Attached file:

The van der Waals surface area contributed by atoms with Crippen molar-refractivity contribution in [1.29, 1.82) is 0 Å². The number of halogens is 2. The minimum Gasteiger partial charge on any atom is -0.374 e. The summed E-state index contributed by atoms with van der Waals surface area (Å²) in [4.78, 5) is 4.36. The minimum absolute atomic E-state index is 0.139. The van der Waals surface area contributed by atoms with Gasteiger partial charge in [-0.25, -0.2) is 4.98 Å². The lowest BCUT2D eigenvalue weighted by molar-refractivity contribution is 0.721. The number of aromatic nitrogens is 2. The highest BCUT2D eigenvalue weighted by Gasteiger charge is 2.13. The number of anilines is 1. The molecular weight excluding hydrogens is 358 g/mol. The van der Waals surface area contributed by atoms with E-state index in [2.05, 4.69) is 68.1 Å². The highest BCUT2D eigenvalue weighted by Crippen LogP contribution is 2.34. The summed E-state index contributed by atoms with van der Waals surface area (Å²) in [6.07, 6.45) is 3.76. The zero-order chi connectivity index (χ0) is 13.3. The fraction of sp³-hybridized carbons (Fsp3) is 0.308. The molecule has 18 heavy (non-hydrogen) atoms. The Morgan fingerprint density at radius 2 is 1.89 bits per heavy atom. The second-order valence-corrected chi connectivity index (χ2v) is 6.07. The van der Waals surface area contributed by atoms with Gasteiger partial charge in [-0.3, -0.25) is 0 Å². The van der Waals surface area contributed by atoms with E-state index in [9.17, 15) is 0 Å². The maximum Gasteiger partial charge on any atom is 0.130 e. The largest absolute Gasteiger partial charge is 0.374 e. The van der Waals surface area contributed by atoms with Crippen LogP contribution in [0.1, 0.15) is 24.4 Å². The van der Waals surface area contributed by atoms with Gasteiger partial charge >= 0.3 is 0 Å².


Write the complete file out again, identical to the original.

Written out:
The van der Waals surface area contributed by atoms with Crippen molar-refractivity contribution in [1.29, 1.82) is 0 Å². The number of halogens is 2. The minimum Gasteiger partial charge on any atom is -0.374 e. The summed E-state index contributed by atoms with van der Waals surface area (Å²) in [4.78, 5) is 4.36. The minimum absolute atomic E-state index is 0.139. The van der Waals surface area contributed by atoms with Gasteiger partial charge in [-0.25, -0.2) is 4.98 Å². The lowest BCUT2D eigenvalue weighted by molar-refractivity contribution is 0.721. The number of aromatic nitrogens is 2. The highest BCUT2D eigenvalue weighted by Gasteiger charge is 2.13. The number of anilines is 1. The molecular weight excluding hydrogens is 358 g/mol. The van der Waals surface area contributed by atoms with E-state index in [2.05, 4.69) is 68.1 Å². The highest BCUT2D eigenvalue weighted by Crippen LogP contribution is 2.34. The summed E-state index contributed by atoms with van der Waals surface area (Å²) in [6.07, 6.45) is 3.76. The zero-order chi connectivity index (χ0) is 13.3. The fraction of sp³-hybridized carbons (Fsp3) is 0.308. The molecule has 18 heavy (non-hydrogen) atoms. The Morgan fingerprint density at radius 2 is 1.89 bits per heavy atom. The second-order valence-corrected chi connectivity index (χ2v) is 6.07. The van der Waals surface area contributed by atoms with Gasteiger partial charge in [-0.3, -0.25) is 0 Å². The van der Waals surface area contributed by atoms with E-state index in [9.17, 15) is 0 Å². The maximum Gasteiger partial charge on any atom is 0.130 e. The largest absolute Gasteiger partial charge is 0.374 e. The van der Waals surface area contributed by atoms with Crippen LogP contribution in [0.1, 0.15) is 24.4 Å². The van der Waals surface area contributed by atoms with Gasteiger partial charge >= 0.3 is 0 Å².